He's a lovely blue-eyed snake. I hope he stays around for a good long time.


Friday, July 14, 2006

Skipping Over to Charis

I'm posting over at Charis today ( and running out to my Weight Watcher meeting.

I decided I needed the accountability. And I lost 5 pounds last week at the convention--all that walking!


Thursday, July 13, 2006

Back Home and Catching Up

Photo: Me 'n novelist pal Jane Orcutt putting our heads together in Denver (I'm in the hat.)

Got in at about midnight last night from the convention--and boy, is my head spinning. It's taken all day to unpack, do laundry, and sort through all the material I brought home in my suitcase. I have about a dozen thank you notes to write, books to put away, receipts to enter, and thoughts to ponder.

A couple of things to pass on: has a trailer and a clip about the making of the film that will open on December first. I met the screenwriter, Mike Rich (we did a signing together), and was very impressed with his friendliness and down-to-earth manner. And his screenplay is brilliant, of course. I only hope he likes the novelization when it's done.

I watched an amazing film this week. It's not for the faint of heart, and it earns its R rating--so consider yourself warned if you know you can't watch gritty movies. It is DOGVILLE, by director Lars von Trier, and it's one of those films that leaves you thinking and puzzling for days after you watch it.

The story line is fairly simple--a girl in jeopardy, Grace, comes to a small, desperate town during the time of the depression. The town writer/philosopher warms to her (she's Nicole Kidman--who wouldn't?) and the town votes to take her in. In return, she'll do chores for the townsfolk.

As she gets to know the people, they fall in love with her--and they discover that everything is easier with Grace's help. She speaks the truth, helps them to see through their delusions and shortcomings, and they love her for it. Life is easier with Grace.

But Grace is apparently running from gangsters who will stop at nothing to get her back. Over time, as "wanted" posters appear, the townsfolk begin to think maybe Grace owes them a little more than a few chores. They work her double time and cut her pay. Tom, the writer, loves her, but can't seem to defend her with anything more than words and good intentions.

Finally, Grace is raped . . . and then begins to be abused by all the men of the town. The women abuse her, too, but in other ways. The townfolk chain her, put a dog collar around her neck, and finally her true love turns her in to the gangsters.

When the gangsters arrive, Tom explains that they've chained Grace for their own safety. And they're not expecting a reward, "unless you'd like to divest yourself of something . . ." (What hypocrisy!)

Turns out that the gangster is Grace's father, and they've had a disagreement. (The analogy isn't perfect; there are a few red herrings tossed in.) Grace wants to forgive the townspeople for the horrible way they've treated her--they only acted horrible because that's their nature. "I probably would have acted that way myself, were I in their shoes."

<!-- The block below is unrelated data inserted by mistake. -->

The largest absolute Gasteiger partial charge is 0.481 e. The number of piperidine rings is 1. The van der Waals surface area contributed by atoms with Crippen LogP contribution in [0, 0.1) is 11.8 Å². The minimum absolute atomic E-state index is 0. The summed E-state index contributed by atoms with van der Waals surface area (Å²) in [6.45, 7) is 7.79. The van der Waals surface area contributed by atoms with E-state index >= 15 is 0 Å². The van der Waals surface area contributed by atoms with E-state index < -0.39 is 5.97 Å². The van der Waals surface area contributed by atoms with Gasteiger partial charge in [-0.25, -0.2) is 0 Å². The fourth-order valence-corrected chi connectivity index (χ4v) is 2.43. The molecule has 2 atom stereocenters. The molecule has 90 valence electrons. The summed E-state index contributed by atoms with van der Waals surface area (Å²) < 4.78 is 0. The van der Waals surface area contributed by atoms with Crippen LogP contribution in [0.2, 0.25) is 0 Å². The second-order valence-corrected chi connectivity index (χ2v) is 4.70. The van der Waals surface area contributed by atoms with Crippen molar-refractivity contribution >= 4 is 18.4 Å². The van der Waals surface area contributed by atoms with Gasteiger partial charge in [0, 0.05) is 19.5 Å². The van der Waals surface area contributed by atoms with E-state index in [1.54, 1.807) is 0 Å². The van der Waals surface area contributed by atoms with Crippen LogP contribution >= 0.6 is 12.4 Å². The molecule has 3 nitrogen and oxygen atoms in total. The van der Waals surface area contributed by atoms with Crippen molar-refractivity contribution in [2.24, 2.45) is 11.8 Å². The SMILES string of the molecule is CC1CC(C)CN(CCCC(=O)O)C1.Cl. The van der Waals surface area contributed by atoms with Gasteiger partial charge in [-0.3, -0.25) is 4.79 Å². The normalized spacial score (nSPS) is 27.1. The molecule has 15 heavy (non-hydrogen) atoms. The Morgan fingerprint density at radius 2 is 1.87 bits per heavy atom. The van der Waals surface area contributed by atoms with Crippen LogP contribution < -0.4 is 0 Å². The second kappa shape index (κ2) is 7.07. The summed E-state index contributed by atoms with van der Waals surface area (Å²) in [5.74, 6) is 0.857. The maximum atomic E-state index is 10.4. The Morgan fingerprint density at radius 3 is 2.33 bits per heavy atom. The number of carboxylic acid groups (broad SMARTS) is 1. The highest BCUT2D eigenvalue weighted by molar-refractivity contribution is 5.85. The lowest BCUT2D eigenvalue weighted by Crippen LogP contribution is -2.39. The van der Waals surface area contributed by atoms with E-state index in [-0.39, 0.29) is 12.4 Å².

But then she thinks . . . and she realizes that she wouldn't have--ever--acted that way. And so they deserve to be punished.

During this exchange, one of the hoodlums sticks his head into the car and says, "Shall we take the curtains down? You don't need them anymore."

Grace looks at the curtains that shield the occupants of the car from view and says, "I think that's appropriate." For the first time, the townspeople get a clear view of their judge.

And the gangsters open fire and destroy the town. Grace herself, acting as Judge, kills Tom, the man who betrayed her.

There's a lot more to the story--it's told in a theatrical setting, with chalk outlines instead of walls and actual buildings, because God sees through walls. Often the camera is overhead, giving viewers the "God-view."

We hear so much about God being love; we see so many redemption stories. How often do we forget that Jesus will be the judge on the Great White Throne? Sin will be punished. Those who abuse and reject grace will pay the consequences.

Once again, be warned--this film earns its R-rating. But it's profoundly symbolic. If you watch it, notice how the townspeople represent philosophies--commerce, education, philosophy, medicine.

It's certainly not a feel good movie, nor a comfortable one. But it rings with Truth.


Wednesday, July 12, 2006

Convention Report

I've spent most of the day at the Christian Bookseller's Convention--they call it something else now, but I can never remember the correct name. International Christian Retailers Something or other.

In any case, for a writer the day is filled with meetings, hugs, signings, and walking--miles of it. I saw early promo material for THE NATIVITY STORY book and movie, talked to some editors, and had lunch with some old friends. Had a wonderful dinner at a fantastic restaurant and am ready to call it a day.

Got a call from the hubby about something fun--I am an official Community Columnist for the Tampa Tribune. :-) I submitted a couple of columns a few weeks ago and promptly forgot all about it, but hubby called with the news that I'd been selected from a pool of applicants to be one of several community folks who will write columns over the next year. I figure it'll be a lot like blogging, but with more local interest. :-)